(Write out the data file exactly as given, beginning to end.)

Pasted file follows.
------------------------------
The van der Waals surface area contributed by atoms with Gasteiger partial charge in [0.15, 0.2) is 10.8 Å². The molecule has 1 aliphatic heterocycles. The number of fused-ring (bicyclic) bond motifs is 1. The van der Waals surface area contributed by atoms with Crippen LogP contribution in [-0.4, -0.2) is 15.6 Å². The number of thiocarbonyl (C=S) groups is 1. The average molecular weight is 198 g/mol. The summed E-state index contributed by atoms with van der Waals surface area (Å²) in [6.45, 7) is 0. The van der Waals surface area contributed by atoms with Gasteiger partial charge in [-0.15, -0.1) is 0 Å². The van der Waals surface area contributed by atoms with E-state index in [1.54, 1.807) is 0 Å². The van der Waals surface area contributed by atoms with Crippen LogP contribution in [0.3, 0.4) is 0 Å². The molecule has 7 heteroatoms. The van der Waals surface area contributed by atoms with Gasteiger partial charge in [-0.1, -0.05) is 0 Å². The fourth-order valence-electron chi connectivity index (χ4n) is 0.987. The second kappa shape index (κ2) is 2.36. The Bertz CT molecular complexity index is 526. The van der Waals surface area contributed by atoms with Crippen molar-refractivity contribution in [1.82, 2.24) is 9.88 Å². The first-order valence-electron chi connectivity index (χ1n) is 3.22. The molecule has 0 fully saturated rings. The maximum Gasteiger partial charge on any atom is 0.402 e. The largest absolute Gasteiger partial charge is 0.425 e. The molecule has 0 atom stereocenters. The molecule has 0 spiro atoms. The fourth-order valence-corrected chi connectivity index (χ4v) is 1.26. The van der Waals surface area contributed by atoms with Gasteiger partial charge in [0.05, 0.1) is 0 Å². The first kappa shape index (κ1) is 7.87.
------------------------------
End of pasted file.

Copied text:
The van der Waals surface area contributed by atoms with Gasteiger partial charge in [0.15, 0.2) is 10.8 Å². The molecule has 1 aliphatic heterocycles. The number of fused-ring (bicyclic) bond motifs is 1. The van der Waals surface area contributed by atoms with Crippen LogP contribution in [-0.4, -0.2) is 15.6 Å². The number of thiocarbonyl (C=S) groups is 1. The average molecular weight is 198 g/mol. The summed E-state index contributed by atoms with van der Waals surface area (Å²) in [6.45, 7) is 0. The van der Waals surface area contributed by atoms with Gasteiger partial charge in [-0.15, -0.1) is 0 Å². The van der Waals surface area contributed by atoms with E-state index in [1.54, 1.807) is 0 Å². The van der Waals surface area contributed by atoms with Crippen LogP contribution in [0.3, 0.4) is 0 Å². The molecule has 7 heteroatoms. The van der Waals surface area contributed by atoms with Gasteiger partial charge in [-0.1, -0.05) is 0 Å². The fourth-order valence-electron chi connectivity index (χ4n) is 0.987. The second kappa shape index (κ2) is 2.36. The Bertz CT molecular complexity index is 526. The van der Waals surface area contributed by atoms with Crippen molar-refractivity contribution in [1.82, 2.24) is 9.88 Å². The first-order valence-electron chi connectivity index (χ1n) is 3.22. The molecule has 0 fully saturated rings. The maximum Gasteiger partial charge on any atom is 0.402 e. The largest absolute Gasteiger partial charge is 0.425 e. The molecule has 0 atom stereocenters. The molecule has 0 spiro atoms. The fourth-order valence-corrected chi connectivity index (χ4v) is 1.26. The van der Waals surface area contributed by atoms with Gasteiger partial charge in [0.05, 0.1) is 0 Å². The first kappa shape index (κ1) is 7.87.